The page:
The exterior is covered with all kinds of, well, stuff... giant snails, fruits indigenous to Cataluña, a huge green Cyprus tree-- much of the stonework is in color. I wondered how they convinced the government to fund this, and in fact they didn´t. It´s being built entirely from private contributions.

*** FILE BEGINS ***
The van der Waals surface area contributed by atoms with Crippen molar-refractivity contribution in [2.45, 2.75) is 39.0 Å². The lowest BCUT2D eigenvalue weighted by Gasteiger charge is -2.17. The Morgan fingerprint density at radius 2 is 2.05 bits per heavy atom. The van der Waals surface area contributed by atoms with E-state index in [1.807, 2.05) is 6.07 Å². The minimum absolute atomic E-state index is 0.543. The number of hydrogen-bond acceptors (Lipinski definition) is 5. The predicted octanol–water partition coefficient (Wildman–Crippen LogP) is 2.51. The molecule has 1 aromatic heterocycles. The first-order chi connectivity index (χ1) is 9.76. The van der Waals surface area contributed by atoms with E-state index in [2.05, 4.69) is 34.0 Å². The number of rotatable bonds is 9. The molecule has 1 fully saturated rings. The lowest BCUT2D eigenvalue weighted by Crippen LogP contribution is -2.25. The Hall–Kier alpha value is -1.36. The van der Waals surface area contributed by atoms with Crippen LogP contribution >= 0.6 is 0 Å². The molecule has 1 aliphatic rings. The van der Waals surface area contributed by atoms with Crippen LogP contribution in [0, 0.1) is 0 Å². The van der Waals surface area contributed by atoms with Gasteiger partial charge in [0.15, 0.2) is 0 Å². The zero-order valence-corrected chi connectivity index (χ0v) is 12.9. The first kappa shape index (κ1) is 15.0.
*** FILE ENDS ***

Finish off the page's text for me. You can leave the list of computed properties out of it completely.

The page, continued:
A great thing about Spain is that they don´t have the legal concept of the "Attractive Nuisance". (Scenario: Guy A puts in a pool. Guy B´s kid drowns in Guy A´s pool while skinny-dipping and autoasphyxiating. Guy B sues Guy A, claiming that the pool was an "Attractive Nuisance". Guy B wins, and now has enough money to build his own pool, but Guy A is now so poor that he has to move to house C in Love Canal where he and his family contract diseases D, E, and F.) If this temple were in the U.S., there would be lawsuits galore. Going up in the towers you climb up a series of spiral staircases which are dark, narrow, twisty, and breathtaking. There were open balconies every 10 feet or so, which was fine, until a part of my brain said, what if I went nuts and... Jumped Over The Side!?!? Which sounds ridiculous, but I have proof: my brain is attracted to whatever it knows it can´t do. Like the times I´ve gone to a party, knowing I would see Jones and his wife. I would have a little talk beforehand with my brain: "In no uncertain terms will anyone in here mention the affair he´s having. Agreed?" And all the little voices in my head would assent, sure man, whatever. So I arrive at the party, and there are Jones and his wife. I stick out my hand, grin, and open my mouth: "So Jones, how´s the mistress, ahmm, I mean business"... and go plummeting 100 feet over the side of the tower of acceptable social behavior.